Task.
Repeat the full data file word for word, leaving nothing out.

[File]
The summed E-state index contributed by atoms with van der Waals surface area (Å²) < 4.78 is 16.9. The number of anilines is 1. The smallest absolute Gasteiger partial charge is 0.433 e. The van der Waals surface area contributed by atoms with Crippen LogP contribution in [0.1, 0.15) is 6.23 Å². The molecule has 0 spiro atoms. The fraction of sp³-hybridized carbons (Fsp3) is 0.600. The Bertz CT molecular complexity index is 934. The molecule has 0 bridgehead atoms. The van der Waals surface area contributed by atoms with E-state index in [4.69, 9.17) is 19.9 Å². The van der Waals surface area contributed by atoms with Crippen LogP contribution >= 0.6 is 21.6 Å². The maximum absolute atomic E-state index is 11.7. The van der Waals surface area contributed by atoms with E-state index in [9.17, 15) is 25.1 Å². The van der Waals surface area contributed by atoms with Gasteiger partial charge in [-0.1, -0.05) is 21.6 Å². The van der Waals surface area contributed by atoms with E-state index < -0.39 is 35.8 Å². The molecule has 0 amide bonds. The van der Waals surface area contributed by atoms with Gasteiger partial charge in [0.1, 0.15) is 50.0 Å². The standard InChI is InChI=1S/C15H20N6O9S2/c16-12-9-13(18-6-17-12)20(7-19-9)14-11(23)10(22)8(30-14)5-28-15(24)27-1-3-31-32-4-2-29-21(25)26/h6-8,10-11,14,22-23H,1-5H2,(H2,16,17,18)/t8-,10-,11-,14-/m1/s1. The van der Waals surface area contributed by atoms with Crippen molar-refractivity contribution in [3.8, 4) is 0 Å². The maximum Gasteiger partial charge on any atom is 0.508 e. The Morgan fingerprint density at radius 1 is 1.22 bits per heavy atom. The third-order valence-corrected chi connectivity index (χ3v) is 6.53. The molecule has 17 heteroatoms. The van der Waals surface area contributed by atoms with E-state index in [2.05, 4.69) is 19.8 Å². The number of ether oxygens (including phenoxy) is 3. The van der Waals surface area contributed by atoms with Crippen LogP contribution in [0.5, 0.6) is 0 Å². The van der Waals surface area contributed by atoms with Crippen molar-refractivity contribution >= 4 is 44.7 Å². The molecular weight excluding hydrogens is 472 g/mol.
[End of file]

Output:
The summed E-state index contributed by atoms with van der Waals surface area (Å²) < 4.78 is 16.9. The number of anilines is 1. The smallest absolute Gasteiger partial charge is 0.433 e. The van der Waals surface area contributed by atoms with Crippen LogP contribution in [0.1, 0.15) is 6.23 Å². The molecule has 0 spiro atoms. The fraction of sp³-hybridized carbons (Fsp3) is 0.600. The Bertz CT molecular complexity index is 934. The molecule has 0 bridgehead atoms. The van der Waals surface area contributed by atoms with E-state index in [4.69, 9.17) is 19.9 Å². The van der Waals surface area contributed by atoms with Crippen LogP contribution >= 0.6 is 21.6 Å². The maximum absolute atomic E-state index is 11.7. The van der Waals surface area contributed by atoms with E-state index in [9.17, 15) is 25.1 Å². The van der Waals surface area contributed by atoms with Gasteiger partial charge in [-0.1, -0.05) is 21.6 Å². The van der Waals surface area contributed by atoms with E-state index < -0.39 is 35.8 Å². The molecule has 0 amide bonds. The van der Waals surface area contributed by atoms with Gasteiger partial charge in [0.1, 0.15) is 50.0 Å². The standard InChI is InChI=1S/C15H20N6O9S2/c16-12-9-13(18-6-17-12)20(7-19-9)14-11(23)10(22)8(30-14)5-28-15(24)27-1-3-31-32-4-2-29-21(25)26/h6-8,10-11,14,22-23H,1-5H2,(H2,16,17,18)/t8-,10-,11-,14-/m1/s1. The van der Waals surface area contributed by atoms with Crippen molar-refractivity contribution in [3.8, 4) is 0 Å². The maximum Gasteiger partial charge on any atom is 0.508 e. The Morgan fingerprint density at radius 1 is 1.22 bits per heavy atom. The third-order valence-corrected chi connectivity index (χ3v) is 6.53. The molecule has 17 heteroatoms. The van der Waals surface area contributed by atoms with E-state index in [2.05, 4.69) is 19.8 Å². The number of ether oxygens (including phenoxy) is 3. The van der Waals surface area contributed by atoms with Crippen LogP contribution in [0.5, 0.6) is 0 Å². The van der Waals surface area contributed by atoms with Crippen molar-refractivity contribution >= 4 is 44.7 Å². The molecular weight excluding hydrogens is 472 g/mol.